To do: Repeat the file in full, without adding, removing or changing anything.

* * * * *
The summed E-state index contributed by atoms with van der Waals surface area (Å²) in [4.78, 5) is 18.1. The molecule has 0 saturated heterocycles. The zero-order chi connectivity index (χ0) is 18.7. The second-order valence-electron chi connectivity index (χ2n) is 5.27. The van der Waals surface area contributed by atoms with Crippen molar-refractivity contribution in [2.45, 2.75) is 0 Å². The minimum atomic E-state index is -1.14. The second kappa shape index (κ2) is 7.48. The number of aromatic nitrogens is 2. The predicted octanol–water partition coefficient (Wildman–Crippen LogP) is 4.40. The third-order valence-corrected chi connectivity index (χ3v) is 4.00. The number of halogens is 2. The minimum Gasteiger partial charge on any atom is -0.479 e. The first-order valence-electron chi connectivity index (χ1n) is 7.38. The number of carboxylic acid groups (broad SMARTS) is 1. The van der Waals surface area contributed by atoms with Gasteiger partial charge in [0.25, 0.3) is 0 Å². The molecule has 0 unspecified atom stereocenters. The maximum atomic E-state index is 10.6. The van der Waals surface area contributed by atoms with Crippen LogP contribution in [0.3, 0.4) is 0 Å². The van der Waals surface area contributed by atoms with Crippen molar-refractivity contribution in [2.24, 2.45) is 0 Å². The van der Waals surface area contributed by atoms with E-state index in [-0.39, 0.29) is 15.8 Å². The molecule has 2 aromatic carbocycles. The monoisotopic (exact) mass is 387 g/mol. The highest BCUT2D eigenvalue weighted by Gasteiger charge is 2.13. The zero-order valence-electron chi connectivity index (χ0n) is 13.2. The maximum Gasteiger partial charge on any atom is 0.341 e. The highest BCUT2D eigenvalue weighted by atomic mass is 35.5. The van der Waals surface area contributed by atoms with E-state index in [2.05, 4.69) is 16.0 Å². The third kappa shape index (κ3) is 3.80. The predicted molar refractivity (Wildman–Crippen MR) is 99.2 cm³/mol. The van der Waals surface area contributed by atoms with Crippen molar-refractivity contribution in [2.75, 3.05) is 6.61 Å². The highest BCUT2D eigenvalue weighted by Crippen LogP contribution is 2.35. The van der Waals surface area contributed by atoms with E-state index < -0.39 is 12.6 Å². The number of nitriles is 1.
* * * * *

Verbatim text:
The summed E-state index contributed by atoms with van der Waals surface area (Å²) in [4.78, 5) is 18.1. The molecule has 0 saturated heterocycles. The zero-order chi connectivity index (χ0) is 18.7. The second-order valence-electron chi connectivity index (χ2n) is 5.27. The van der Waals surface area contributed by atoms with Crippen molar-refractivity contribution in [2.45, 2.75) is 0 Å². The minimum atomic E-state index is -1.14. The second kappa shape index (κ2) is 7.48. The number of aromatic nitrogens is 2. The predicted octanol–water partition coefficient (Wildman–Crippen LogP) is 4.40. The third-order valence-corrected chi connectivity index (χ3v) is 4.00. The number of halogens is 2. The minimum Gasteiger partial charge on any atom is -0.479 e. The first-order valence-electron chi connectivity index (χ1n) is 7.38. The number of carboxylic acid groups (broad SMARTS) is 1. The van der Waals surface area contributed by atoms with Gasteiger partial charge in [0.25, 0.3) is 0 Å². The molecule has 0 unspecified atom stereocenters. The maximum atomic E-state index is 10.6. The van der Waals surface area contributed by atoms with Crippen LogP contribution in [0.3, 0.4) is 0 Å². The van der Waals surface area contributed by atoms with Crippen molar-refractivity contribution in [2.24, 2.45) is 0 Å². The van der Waals surface area contributed by atoms with E-state index in [-0.39, 0.29) is 15.8 Å². The molecule has 2 aromatic carbocycles. The monoisotopic (exact) mass is 387 g/mol. The highest BCUT2D eigenvalue weighted by Gasteiger charge is 2.13. The zero-order valence-electron chi connectivity index (χ0n) is 13.2. The maximum Gasteiger partial charge on any atom is 0.341 e. The highest BCUT2D eigenvalue weighted by atomic mass is 35.5. The van der Waals surface area contributed by atoms with E-state index in [2.05, 4.69) is 16.0 Å². The third kappa shape index (κ3) is 3.80. The predicted molar refractivity (Wildman–Crippen MR) is 99.2 cm³/mol. The van der Waals surface area contributed by atoms with Crippen molar-refractivity contribution in [2.75, 3.05) is 6.61 Å². The highest BCUT2D eigenvalue weighted by Crippen LogP contribution is 2.35. The van der Waals surface area contributed by atoms with E-state index < -0.39 is 12.6 Å². The number of nitriles is 1.